In response to The Daily Post’s writing prompt: “Fireside Chat.”
Listen: Who wouldn’t want to meet Einstein over brunch, or talk to Al Pacino over a couple drinks? I’ll even say this: for as abominable as he was and how much you’d want to scratch his eyes out for the entire time you were passing the salt, most of us would find the self-told story of Dr. Mengele at least diverting. I don’t want to know anyone famous or hear their life story. I want to know the complete backstory on one of my co-workers at the jewelry store I work at.
Like me, Sarah went to school for something completely different, and she ended up in retail. When it’s just she and I closing we talk about Kahlil Gibran and what the sky looks like in Alaska at 3 in the morning. It’s true, we both had a more European upbringing (which basically means, more lax in some ways, more strict in others as compared to the US, and you end up being at least remotely familiar with the romance languages by the time you’re 12). Like me, she will talk to you about anything, but there’s a ghostly grace to her that I never managed to cultivate in myself. She is nudging 40 but she honestly looks 22. I am so fascinated by her, the black sheep of my store. Why does everyone belittle this utterly amazing girl, who has been everywhere, seen/knows/ done so much?
Diamonds and people have a lot in common. A diamond’s color and clarity are influenced strictly on its origin, incredible pressure, and the presence or absence of other elements around it as it grows. It is, literally, the hardest and toughest natural substance; put two or more of them or more together, however, and they either achieve brilliance or destruction. A very special, unique diamond is the result of expert cutting, someone who understands the diamond and knows how to work with those individual, natural characteristics to make that stone sparkle and dance, even in the darkest of rooms.
Can you tell I do this for a living?
Let’s get down to brass tacks. Regardless of whether you heard ocean waves or a violin quartet in your head reading my spiel about diamonds, my analogy is apt. I meet a lot of people, and I see a lot of diamonds. I hate sounding like a hasbeen Miss America host who’s had too many scotches after the winner’s been announced, but they are all beautiful and awful at the same time. But sometimes, just sometimes, one in particular will really catch your eye.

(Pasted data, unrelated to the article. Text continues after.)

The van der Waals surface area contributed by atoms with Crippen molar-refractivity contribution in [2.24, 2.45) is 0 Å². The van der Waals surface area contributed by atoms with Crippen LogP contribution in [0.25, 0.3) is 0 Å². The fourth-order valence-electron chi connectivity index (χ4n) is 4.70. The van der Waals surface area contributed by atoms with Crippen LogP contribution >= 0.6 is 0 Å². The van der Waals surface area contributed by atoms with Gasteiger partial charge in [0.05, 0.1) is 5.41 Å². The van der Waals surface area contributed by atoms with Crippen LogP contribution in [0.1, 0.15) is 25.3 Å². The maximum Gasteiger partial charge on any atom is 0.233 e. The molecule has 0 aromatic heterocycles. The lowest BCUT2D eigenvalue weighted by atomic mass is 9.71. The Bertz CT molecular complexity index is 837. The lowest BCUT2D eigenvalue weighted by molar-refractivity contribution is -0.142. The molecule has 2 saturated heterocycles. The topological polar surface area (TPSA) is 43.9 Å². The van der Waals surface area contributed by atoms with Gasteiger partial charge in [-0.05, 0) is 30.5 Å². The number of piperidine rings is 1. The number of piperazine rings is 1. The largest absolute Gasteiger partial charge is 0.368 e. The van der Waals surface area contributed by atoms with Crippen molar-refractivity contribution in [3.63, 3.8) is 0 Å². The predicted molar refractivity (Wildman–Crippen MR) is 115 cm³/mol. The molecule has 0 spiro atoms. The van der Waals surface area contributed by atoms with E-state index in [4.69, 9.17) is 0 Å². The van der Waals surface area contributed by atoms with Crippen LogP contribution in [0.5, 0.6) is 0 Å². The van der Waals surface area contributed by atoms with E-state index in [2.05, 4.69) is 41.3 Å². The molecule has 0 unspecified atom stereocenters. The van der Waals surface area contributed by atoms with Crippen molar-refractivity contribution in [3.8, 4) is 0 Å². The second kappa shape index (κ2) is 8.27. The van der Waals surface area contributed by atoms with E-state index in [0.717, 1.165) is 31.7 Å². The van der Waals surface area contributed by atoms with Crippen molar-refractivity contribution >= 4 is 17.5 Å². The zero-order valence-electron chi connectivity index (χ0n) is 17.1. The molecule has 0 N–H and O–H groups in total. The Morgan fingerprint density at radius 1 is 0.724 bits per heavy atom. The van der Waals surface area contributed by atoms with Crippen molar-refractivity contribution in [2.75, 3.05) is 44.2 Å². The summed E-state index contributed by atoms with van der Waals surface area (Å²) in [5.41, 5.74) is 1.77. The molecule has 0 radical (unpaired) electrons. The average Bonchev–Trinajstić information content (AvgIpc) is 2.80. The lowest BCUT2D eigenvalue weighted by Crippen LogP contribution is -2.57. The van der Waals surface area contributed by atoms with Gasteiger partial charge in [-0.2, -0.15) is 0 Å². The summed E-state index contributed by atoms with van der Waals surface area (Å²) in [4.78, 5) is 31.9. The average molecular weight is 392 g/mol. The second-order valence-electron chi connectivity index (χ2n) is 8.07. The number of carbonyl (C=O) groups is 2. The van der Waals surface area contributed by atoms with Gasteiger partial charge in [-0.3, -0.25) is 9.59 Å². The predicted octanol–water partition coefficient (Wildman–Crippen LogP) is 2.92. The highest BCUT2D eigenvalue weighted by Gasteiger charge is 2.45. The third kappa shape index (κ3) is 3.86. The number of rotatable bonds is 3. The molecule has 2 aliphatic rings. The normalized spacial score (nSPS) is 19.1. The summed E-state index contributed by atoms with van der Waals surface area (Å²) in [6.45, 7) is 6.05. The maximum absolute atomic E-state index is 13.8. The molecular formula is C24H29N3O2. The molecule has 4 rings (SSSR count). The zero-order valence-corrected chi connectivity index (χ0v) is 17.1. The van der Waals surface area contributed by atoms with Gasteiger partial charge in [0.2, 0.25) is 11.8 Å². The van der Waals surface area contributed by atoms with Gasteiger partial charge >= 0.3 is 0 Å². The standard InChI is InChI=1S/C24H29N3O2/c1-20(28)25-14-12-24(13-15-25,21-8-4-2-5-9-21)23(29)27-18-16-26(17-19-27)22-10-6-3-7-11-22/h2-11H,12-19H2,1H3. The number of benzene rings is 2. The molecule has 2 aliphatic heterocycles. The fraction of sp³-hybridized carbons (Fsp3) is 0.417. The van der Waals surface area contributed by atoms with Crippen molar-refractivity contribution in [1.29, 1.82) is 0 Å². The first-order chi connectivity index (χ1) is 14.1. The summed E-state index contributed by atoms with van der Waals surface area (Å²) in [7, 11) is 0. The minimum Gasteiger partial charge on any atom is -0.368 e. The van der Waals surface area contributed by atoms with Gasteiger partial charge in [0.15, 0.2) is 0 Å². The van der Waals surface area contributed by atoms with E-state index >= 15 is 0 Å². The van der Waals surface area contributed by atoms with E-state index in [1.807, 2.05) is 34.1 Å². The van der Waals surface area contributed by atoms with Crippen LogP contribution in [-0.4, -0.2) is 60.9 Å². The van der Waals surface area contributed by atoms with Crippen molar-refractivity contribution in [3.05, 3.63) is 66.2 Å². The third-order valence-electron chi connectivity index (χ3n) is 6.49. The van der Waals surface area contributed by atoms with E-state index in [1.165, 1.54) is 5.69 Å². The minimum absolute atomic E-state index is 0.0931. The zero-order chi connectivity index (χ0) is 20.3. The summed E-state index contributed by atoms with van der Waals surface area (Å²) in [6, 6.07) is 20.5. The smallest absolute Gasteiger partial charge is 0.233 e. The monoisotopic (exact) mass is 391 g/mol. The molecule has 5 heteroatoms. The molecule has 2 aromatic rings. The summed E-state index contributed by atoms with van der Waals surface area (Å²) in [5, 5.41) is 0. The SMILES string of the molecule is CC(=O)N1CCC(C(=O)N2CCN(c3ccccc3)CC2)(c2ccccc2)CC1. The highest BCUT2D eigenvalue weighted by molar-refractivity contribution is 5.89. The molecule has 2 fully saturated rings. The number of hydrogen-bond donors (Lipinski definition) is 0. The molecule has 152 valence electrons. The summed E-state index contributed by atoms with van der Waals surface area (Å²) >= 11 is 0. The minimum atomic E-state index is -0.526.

Sarah has become that lovely diamond in my life.
If you ever bought something in a jewelry store and musingly wondered what it was like to work there, I will let you behind the curtain. Take the movie “Mean Girls,” put them in suits, give them a paycheck and a lot of jewelry, and there it is. It’s every bit as hysterically funny, catty and backstabbing, serious and trivial, truly. So when I came back to my store after a brief return to the healthcare field, I naturally expected that I would be the Prodigal Son and my lesser counterparts who filled the void during my departure would be just that. Lesser. Success in this job is totally dependent on how well you can manipulate strangers, which I will admit, I still struggle with. Your internal success, however, is literally a popularity contest, and how well you’re known in the industry. I’m a very hard worker and a people pleaser (hello-7 years in healthcare), so naturally, everyone is going to want to keep me around.
Sarah’s different, though. Everyone complains to me that she screws things up all the time, that she’s not a strong salesperson, but I know that they’re all wrong. She looks you in the eye when you speak; she actually thinks about what you’re saying. No matter what you say, she doesn’t judge you, even if her experiences have been totally different. This girl is GOING PLACES; she’s just meeting a lot of resistance now because she’s new. We all, in the industry, go through the hazing.
I was always scrappy- push me in a corner, and I start taking my earrings out. This girl is quiet and sweetly answers everything, when you know there’s a whole poker tournament going on in her head. She’s dealing. This is why I need to know everything about her. I want to know the secret of having a life where you get to live everywhere, see everything, DO everything, still be completely transfixed in time as someone in their twenties, and get to handle everything with the collectedness of British royalty.